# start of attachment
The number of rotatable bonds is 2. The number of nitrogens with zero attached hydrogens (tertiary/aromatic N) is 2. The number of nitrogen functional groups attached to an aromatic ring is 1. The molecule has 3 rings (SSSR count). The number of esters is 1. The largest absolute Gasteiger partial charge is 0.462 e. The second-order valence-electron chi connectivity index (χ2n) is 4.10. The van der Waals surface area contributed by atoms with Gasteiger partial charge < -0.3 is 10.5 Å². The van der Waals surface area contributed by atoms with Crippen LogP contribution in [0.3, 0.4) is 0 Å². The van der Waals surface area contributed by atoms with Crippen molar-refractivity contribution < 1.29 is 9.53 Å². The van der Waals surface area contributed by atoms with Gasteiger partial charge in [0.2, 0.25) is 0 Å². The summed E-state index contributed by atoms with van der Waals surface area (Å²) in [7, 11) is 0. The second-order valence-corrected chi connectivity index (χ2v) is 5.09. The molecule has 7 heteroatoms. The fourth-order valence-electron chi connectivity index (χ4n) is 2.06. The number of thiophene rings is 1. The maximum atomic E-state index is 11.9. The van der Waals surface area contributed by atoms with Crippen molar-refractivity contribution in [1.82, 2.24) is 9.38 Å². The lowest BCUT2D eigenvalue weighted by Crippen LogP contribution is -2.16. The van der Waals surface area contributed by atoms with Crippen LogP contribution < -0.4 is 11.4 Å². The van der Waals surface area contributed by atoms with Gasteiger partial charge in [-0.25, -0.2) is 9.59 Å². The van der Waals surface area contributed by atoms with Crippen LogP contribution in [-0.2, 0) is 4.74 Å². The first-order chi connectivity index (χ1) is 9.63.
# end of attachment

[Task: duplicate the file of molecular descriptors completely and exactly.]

The number of rotatable bonds is 2. The number of nitrogens with zero attached hydrogens (tertiary/aromatic N) is 2. The number of nitrogen functional groups attached to an aromatic ring is 1. The molecule has 3 rings (SSSR count). The number of esters is 1. The largest absolute Gasteiger partial charge is 0.462 e. The second-order valence-electron chi connectivity index (χ2n) is 4.10. The van der Waals surface area contributed by atoms with Gasteiger partial charge < -0.3 is 10.5 Å². The van der Waals surface area contributed by atoms with Crippen LogP contribution in [0.3, 0.4) is 0 Å². The van der Waals surface area contributed by atoms with Crippen molar-refractivity contribution < 1.29 is 9.53 Å². The van der Waals surface area contributed by atoms with Gasteiger partial charge in [0.2, 0.25) is 0 Å². The summed E-state index contributed by atoms with van der Waals surface area (Å²) in [7, 11) is 0. The second-order valence-corrected chi connectivity index (χ2v) is 5.09. The molecule has 7 heteroatoms. The fourth-order valence-electron chi connectivity index (χ4n) is 2.06. The number of thiophene rings is 1. The maximum atomic E-state index is 11.9. The van der Waals surface area contributed by atoms with Crippen molar-refractivity contribution in [1.82, 2.24) is 9.38 Å². The lowest BCUT2D eigenvalue weighted by Crippen LogP contribution is -2.16. The van der Waals surface area contributed by atoms with Crippen LogP contribution < -0.4 is 11.4 Å². The van der Waals surface area contributed by atoms with Gasteiger partial charge in [-0.25, -0.2) is 9.59 Å². The van der Waals surface area contributed by atoms with Crippen LogP contribution in [-0.2, 0) is 4.74 Å². The first-order chi connectivity index (χ1) is 9.63.